What is the role of perceived self-efficacy in the etiology of fibromyalgia?

Updated: Nov 14, 2018
  • Author: Chad S Boomershine, MD, PhD, CPI, CPT; Chief Editor: Herbert S Diamond, MD  more...
  • Print
Answer

Perceived self-efficacy is the level of confidence that the patient requires to control pain effectively. People with high self-efficacy beliefs engage in coping behaviors until success is achieved. People with low self-efficacy beliefs anticipate failure and stop using effective coping strategies. Higher coping self-efficacy is associated with less negative mood and less pain.

Treatments that improve coping reduce pain and enhance a positive mood. However, excessive use of active coping may actually be detrimental in patients with fibromyalgia who have low self-efficacy for pain control.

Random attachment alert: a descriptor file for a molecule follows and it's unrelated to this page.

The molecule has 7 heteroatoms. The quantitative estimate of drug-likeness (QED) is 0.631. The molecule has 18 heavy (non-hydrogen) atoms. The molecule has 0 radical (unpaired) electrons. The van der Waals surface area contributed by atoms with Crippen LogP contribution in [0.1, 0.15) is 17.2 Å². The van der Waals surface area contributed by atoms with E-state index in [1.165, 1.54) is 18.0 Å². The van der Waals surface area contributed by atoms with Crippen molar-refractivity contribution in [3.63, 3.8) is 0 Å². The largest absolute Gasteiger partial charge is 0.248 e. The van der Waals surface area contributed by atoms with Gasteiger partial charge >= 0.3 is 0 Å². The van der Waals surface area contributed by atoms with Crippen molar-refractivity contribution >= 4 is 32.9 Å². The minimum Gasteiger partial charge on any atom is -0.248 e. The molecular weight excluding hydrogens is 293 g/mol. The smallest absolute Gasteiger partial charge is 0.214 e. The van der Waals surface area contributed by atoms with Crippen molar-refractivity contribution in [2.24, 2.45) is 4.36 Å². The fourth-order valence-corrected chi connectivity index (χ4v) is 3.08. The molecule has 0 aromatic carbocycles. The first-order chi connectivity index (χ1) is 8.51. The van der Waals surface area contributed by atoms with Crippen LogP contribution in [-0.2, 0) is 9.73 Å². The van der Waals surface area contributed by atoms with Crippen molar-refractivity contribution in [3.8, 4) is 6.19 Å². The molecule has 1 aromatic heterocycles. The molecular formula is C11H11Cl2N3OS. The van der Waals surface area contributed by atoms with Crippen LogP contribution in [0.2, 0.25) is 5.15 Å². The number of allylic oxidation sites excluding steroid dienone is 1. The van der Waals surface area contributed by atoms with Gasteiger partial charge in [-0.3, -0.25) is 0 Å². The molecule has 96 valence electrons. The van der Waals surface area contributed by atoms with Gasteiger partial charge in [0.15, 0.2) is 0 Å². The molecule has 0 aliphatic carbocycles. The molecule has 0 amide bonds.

Self-efficacy may be a significant determinant of pain itself, particularly with respect to its emotional arousal and unpleasant effects. In a study of patients with osteoarthritis, those scoring high for self-efficacy about arthritis pain control exhibited higher thresholds and tolerance for thermal pain compared with those who had low scores. [66] Conversely, maladaptive coping strategies, such as catastrophizing about pain, worsen the pain experience, especially with respect to the development of depression.


Did this answer your question?
Additional feedback? (Optional)
Thank you for your feedback!